skip navigation

Justinfo Subscribe to Stay Informed

Add your conference to our Justice Events calendar


NCJRS Abstract


Subscribe to Stay Informed
Want to be in the know? JUSTINFO is a biweekly e-newsletter containing information about new publications, events, training, funding opportunities, and Web-based resources available from the NCJRS Federal sponsors. Sign up to get JUSTINFO in your inbox.

The document referenced below is part of the NCJRS Library collection.
To conduct further searches of the collection, visit the NCJRS Abstracts Database.

How to Obtain Documents
NCJ Number: NCJ 240502     Find in a Library
Title: Intimate Partner Abuse among African American Lesbians: Prevalence, Risk Factors, Theory, and Resilience
  Document URL: HTML 
Author(s): Nicholle A. Hill ; Kamilah M. Woodson ; Angela D. Ferguson ; Carlton W. Parks Jr.
  Journal: Journal of Family Violence  Volume:27  Issue:5  Dated:July 2012  Pages:401 to 413
Date Published: 07/2012
Page Count: 13
  Annotation: This article presents an intersectionality-based model for conceptualizing the risk factors associated with intimate partner abuse (IPA) among African-American lesbians.
Abstract: The purpose of this article is to present an intersectionality-based model for conceptualizing the risk factors associated with intimate partner abuse (IPA) among African-American lesbians. The available literature on prevalence and risk factors associated with IPA suggests that: (a) estimates of prevalence rates for African-American lesbian IPA could range from 25 percent to 40 percent, with the higher end of the range representing the inclusion of nonphysical forms of abuse (i.e., verbal abuse, intimidation, and coercion); and (b) the risk factors most likely to be associated with IPA for this population include poverty, history of trauma and mental health symptoms (including substance abuse), in addition to distress caused by multiple and intersecting forms of oppression (i.e., racialized, classist sexism and heterosexism). The model demonstrates the manner in which all of these risk factors intersect to create disproportionately high risk for this underresearched and underserved population. A psychodynamically based model is also presented that illustrates the cycle of abuse within an African-American lesbian relationship. Finally, a model depicting the most likely protective factors segues into a brief concluding discussion about the implications for intervention, prevention, policy, education, and future research. Abstract published by arrangement with Springer.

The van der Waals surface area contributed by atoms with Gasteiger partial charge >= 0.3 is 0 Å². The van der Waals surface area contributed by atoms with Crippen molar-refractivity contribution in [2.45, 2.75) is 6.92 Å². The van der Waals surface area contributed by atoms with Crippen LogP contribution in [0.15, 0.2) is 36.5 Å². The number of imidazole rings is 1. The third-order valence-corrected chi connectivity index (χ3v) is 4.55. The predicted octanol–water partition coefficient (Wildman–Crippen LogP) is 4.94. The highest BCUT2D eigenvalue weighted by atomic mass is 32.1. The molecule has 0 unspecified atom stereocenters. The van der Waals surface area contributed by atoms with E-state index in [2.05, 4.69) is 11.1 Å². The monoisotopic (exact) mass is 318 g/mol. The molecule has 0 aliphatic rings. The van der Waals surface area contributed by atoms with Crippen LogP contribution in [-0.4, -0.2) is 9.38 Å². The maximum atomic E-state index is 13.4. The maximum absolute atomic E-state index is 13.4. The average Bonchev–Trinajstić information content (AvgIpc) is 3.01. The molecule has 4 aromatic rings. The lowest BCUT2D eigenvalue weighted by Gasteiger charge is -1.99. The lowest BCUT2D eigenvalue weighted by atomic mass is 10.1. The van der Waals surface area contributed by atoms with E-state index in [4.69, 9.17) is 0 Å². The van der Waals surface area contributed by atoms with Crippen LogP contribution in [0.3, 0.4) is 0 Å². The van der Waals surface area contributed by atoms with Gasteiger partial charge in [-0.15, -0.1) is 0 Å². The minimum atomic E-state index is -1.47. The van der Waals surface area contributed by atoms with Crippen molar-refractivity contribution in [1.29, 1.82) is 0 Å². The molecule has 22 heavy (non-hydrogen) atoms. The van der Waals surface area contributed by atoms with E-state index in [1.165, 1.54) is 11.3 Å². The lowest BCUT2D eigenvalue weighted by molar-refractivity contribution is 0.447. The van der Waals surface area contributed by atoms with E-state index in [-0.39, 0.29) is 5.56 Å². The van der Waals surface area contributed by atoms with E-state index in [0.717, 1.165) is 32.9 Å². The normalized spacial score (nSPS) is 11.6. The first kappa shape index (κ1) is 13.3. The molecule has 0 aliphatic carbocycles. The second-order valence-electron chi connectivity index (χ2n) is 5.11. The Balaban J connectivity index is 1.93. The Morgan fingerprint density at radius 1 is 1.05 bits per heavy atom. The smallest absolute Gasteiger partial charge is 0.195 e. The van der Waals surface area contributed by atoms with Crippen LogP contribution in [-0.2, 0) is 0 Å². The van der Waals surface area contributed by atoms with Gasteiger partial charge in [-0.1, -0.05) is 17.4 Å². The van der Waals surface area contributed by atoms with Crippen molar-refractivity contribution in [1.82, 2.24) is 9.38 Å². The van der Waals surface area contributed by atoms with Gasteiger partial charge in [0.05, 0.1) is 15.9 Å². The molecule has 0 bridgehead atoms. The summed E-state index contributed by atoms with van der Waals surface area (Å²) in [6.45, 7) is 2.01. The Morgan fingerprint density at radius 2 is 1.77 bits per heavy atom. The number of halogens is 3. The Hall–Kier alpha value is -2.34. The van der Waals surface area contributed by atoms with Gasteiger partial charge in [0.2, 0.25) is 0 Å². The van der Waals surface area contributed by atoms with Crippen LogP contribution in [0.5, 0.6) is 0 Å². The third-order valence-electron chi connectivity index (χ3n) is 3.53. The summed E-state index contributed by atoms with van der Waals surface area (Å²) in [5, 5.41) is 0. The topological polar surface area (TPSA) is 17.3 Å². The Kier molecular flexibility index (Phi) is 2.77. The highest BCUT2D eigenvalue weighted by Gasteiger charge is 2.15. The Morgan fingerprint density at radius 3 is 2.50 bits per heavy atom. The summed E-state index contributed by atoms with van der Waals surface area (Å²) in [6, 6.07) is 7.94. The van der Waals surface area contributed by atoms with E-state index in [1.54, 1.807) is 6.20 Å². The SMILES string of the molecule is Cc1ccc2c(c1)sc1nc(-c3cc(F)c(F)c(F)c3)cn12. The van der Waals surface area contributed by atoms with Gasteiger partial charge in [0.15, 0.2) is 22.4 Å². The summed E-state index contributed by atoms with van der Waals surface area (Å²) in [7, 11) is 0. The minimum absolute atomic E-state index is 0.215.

Main Term(s): Domestic assault
Index Term(s): Homosexuality ; Black/African Americans ; Females ; Domestic violence causes ; Victimization risk ; Verbal abuse
Type: Research (Applied/Empirical)
Country: United States of America
Language: English
  To cite this abstract, use the following link:

* A link to the full-text document is provided whenever possible. For documents not available online, a link to the publisher's web site is provided.